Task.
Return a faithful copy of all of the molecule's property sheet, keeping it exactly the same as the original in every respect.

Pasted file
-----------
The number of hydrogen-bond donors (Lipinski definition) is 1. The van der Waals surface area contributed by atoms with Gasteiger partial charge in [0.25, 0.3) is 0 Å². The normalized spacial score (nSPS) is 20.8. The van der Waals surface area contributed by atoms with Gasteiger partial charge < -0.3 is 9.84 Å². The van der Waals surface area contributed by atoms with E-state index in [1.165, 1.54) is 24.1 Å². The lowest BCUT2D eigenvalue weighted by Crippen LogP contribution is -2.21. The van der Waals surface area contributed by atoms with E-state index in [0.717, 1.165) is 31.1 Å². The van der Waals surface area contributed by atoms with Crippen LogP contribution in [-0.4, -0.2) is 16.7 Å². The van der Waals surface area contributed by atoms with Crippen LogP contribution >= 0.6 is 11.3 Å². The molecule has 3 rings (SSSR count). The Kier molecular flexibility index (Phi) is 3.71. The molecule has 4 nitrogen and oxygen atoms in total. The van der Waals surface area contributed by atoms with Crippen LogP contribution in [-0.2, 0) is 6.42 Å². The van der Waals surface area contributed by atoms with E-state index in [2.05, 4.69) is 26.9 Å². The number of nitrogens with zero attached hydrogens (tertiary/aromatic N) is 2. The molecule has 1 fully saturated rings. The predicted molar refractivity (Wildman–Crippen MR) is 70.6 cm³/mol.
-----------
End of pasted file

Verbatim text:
The number of hydrogen-bond donors (Lipinski definition) is 1. The van der Waals surface area contributed by atoms with Gasteiger partial charge in [0.25, 0.3) is 0 Å². The normalized spacial score (nSPS) is 20.8. The van der Waals surface area contributed by atoms with Gasteiger partial charge < -0.3 is 9.84 Å². The van der Waals surface area contributed by atoms with E-state index in [1.165, 1.54) is 24.1 Å². The lowest BCUT2D eigenvalue weighted by Crippen LogP contribution is -2.21. The van der Waals surface area contributed by atoms with E-state index in [0.717, 1.165) is 31.1 Å². The van der Waals surface area contributed by atoms with Crippen LogP contribution in [-0.4, -0.2) is 16.7 Å². The van der Waals surface area contributed by atoms with Crippen LogP contribution >= 0.6 is 11.3 Å². The molecule has 3 rings (SSSR count). The Kier molecular flexibility index (Phi) is 3.71. The molecule has 4 nitrogen and oxygen atoms in total. The van der Waals surface area contributed by atoms with Crippen LogP contribution in [-0.2, 0) is 6.42 Å². The van der Waals surface area contributed by atoms with E-state index in [2.05, 4.69) is 26.9 Å². The number of nitrogens with zero attached hydrogens (tertiary/aromatic N) is 2. The molecule has 1 fully saturated rings. The predicted molar refractivity (Wildman–Crippen MR) is 70.6 cm³/mol.